In North Attleboro, school meal costs may go up, hockey costs definitely will |  Local News

In North Attleboro, school meal costs may go up, hockey costs definitely will | Local News


NORTH ATTLEBORO — It could get more expensive to buy a lunch in local unless the state’s Legislature can pass a budget keeping the meals free.

The school committee approved a proposal to up the cost of in-school at its meeting last week, but that may be moot if lawmakers can reach a compromise that will keep the food free to all students, Catherine Blake, assistant superintendent, explained to the board.

The federally supported universal school meals program, part of the government’s COVID-19 relief program, is due to expire June 30, Blake, said.

The Massachusetts House version of the $50 billion state budget includes $110 million for a year-long extension of the program. The Senate version does not and that must be resolved by a conference committee, Superintendent John Antonucci noted.

While the fate of the program is uncertain, Antonucci said, “we wanted to go ahead and give families notice. We don’t take the increase lightly.”

The pre-pandemic prices would not allow the food program to be self-sustaining, officials said.

If state support does not come through, lunches at the elementary schools would go from $2.50 to $3; at the middle school from $2.60 to $3.50; and at the high school from $3 to $3.75.

“If the state comes through with the funding, we are not going to be charging students,” the superintendent says.

Hockey fees rise

Hockey families, on the other hand, will be paying more for their children to play. The committee OK’d a “surcharge” of $500 for varsity and $250 for junior varsity over the $150 families now pay for the sport. And the added funds had the backing of hockey boosters.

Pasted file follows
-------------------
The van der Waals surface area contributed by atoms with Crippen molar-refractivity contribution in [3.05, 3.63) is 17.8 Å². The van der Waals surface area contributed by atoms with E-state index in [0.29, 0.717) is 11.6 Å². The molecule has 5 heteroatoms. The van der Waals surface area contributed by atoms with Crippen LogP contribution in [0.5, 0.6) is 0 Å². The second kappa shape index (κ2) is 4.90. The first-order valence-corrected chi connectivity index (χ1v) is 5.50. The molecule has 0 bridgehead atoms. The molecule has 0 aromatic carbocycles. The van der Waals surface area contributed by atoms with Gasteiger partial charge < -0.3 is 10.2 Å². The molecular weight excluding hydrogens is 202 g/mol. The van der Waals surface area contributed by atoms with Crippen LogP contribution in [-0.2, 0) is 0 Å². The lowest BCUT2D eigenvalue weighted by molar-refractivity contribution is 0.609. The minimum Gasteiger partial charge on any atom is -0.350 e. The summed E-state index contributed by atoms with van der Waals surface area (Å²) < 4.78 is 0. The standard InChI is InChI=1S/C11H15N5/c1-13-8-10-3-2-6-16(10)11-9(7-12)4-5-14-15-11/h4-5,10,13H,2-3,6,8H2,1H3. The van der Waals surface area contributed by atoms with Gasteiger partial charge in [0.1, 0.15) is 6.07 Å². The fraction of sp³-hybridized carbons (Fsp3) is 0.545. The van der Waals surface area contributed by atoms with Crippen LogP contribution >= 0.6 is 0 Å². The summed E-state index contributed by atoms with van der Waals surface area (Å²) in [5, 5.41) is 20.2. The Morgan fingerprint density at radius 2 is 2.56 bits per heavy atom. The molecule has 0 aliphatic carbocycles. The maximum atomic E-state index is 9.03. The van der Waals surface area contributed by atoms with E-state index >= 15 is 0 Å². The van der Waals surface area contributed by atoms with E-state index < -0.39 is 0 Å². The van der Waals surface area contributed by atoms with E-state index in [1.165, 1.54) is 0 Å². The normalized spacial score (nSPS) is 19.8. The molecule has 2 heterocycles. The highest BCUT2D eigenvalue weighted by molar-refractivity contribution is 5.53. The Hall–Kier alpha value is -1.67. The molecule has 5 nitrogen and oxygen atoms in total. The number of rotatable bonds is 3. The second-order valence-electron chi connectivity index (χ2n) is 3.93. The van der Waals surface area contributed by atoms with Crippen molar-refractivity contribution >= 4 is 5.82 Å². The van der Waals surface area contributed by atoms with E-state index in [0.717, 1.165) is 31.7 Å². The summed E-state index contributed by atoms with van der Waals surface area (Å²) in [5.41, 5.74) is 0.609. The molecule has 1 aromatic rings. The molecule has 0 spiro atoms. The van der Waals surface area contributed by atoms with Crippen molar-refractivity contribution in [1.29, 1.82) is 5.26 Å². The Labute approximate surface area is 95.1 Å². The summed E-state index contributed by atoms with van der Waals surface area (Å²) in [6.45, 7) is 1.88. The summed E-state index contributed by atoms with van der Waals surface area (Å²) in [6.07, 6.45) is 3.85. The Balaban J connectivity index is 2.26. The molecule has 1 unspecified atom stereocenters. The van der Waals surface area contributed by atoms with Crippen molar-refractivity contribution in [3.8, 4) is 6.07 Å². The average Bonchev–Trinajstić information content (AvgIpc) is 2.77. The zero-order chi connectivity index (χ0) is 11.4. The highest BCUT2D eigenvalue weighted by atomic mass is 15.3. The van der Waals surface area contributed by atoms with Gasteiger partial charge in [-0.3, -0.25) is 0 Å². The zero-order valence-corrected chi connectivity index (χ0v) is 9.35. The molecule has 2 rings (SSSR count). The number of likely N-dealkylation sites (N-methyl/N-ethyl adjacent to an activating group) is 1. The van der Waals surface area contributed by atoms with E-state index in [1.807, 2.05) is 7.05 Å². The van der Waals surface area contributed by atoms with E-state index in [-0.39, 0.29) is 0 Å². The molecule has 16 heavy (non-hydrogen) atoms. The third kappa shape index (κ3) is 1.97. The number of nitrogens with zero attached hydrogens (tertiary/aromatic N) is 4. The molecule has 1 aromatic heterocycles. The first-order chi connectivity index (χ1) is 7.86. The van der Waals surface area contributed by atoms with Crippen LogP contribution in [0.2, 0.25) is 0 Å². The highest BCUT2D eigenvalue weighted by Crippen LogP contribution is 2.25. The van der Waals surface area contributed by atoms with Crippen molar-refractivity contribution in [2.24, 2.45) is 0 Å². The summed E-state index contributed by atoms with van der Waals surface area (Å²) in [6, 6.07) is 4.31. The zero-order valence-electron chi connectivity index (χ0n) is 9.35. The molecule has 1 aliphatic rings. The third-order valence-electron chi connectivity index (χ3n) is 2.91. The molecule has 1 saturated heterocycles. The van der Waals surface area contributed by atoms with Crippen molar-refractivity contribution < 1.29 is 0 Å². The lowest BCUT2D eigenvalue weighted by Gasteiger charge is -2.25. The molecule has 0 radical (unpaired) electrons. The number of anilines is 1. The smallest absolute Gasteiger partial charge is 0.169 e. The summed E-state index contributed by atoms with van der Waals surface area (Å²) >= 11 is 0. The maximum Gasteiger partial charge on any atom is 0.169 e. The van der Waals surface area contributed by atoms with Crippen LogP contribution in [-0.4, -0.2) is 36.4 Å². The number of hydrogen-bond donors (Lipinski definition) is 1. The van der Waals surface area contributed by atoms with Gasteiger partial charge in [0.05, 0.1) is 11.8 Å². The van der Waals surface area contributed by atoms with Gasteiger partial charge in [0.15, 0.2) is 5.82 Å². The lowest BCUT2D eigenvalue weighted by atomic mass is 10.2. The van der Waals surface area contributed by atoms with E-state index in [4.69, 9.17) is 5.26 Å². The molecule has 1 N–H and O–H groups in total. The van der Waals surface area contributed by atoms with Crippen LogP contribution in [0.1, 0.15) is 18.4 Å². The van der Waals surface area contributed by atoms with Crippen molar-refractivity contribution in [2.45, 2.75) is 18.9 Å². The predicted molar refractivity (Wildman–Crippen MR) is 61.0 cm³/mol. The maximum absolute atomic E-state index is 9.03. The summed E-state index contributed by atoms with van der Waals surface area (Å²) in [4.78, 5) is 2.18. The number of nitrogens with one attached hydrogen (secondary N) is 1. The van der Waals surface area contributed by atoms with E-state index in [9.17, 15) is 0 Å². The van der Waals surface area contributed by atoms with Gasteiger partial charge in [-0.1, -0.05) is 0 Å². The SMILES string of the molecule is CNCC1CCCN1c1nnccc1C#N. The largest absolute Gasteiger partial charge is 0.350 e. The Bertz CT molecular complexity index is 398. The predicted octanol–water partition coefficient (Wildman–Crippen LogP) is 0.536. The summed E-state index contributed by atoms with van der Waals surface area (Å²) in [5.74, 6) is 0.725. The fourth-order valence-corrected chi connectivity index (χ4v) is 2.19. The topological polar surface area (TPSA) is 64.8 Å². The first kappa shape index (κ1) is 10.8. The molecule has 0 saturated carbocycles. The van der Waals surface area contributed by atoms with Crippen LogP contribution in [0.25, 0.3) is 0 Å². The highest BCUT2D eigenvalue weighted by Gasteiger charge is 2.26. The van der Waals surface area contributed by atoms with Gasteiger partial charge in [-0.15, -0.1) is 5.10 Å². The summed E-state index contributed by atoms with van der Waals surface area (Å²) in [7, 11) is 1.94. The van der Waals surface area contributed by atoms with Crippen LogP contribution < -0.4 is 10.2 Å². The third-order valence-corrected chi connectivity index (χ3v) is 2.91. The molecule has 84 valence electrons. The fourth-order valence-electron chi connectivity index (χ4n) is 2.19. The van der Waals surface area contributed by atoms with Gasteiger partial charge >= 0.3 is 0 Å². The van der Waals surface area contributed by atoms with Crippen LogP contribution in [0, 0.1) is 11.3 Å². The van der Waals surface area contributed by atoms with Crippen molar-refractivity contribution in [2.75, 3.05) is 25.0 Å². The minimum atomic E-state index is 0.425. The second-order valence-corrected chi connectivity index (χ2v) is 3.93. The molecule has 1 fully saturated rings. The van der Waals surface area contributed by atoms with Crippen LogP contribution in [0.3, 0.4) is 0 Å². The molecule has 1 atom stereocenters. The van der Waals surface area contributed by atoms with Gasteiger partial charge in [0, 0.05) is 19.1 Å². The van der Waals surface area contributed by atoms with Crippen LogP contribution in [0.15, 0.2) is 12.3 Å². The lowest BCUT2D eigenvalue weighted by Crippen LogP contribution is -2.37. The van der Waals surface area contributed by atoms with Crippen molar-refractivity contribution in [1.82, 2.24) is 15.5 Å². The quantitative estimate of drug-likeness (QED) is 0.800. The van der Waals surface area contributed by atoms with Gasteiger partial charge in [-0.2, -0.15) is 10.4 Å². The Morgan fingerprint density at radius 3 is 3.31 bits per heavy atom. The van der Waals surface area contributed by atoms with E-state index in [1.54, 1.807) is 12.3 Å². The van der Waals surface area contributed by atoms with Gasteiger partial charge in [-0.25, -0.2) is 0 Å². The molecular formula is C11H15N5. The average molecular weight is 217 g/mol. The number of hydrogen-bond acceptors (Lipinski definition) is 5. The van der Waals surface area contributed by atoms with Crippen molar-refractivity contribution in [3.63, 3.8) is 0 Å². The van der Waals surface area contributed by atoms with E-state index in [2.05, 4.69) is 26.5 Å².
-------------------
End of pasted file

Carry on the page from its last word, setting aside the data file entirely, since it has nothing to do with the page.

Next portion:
Candace Kojoian, president of the hockey booster club, told the board, “It’s tough to ask these families to fund-raise. We felt terrible.”

The surcharge will not affect the $600 cap on fees families pay for activities. Kojoian noted expenses for the program have risen 69% to $31,500. Without parent support the program would not exist, she said.

“This is not a solution,” Antonucci said. “It is a step towards a solution.”

The comment portion of the meeting was taken up by representatives of three bargaining units for the paraprofessionals, office staff and cafeteria workers currently in contract talks with the committee. Union members held a rally prior to the meeting and several members stood around the commitee’s meeting room at the Woodcock Administration building holding signs.

The union members all urged the committee to agree to new contracts with the groups, some of which have been in talks for a year. Nichole Reminder, president of the North Attleboro Federation of Teachers, told the board, “After 14 months of negotiations we felt the need to come forward to the school committee to be heard.”

She said a settlement was crucial to attract and retain workers in those areas. Committee members did not respond to the comments.

The board did give high marks to Antonucci in his first formal evaluation since becoming superintendent last August. The members said that, for the most part, Antonucci had met or exceeded expectations. A final vote on the evaluation was tabled until August.

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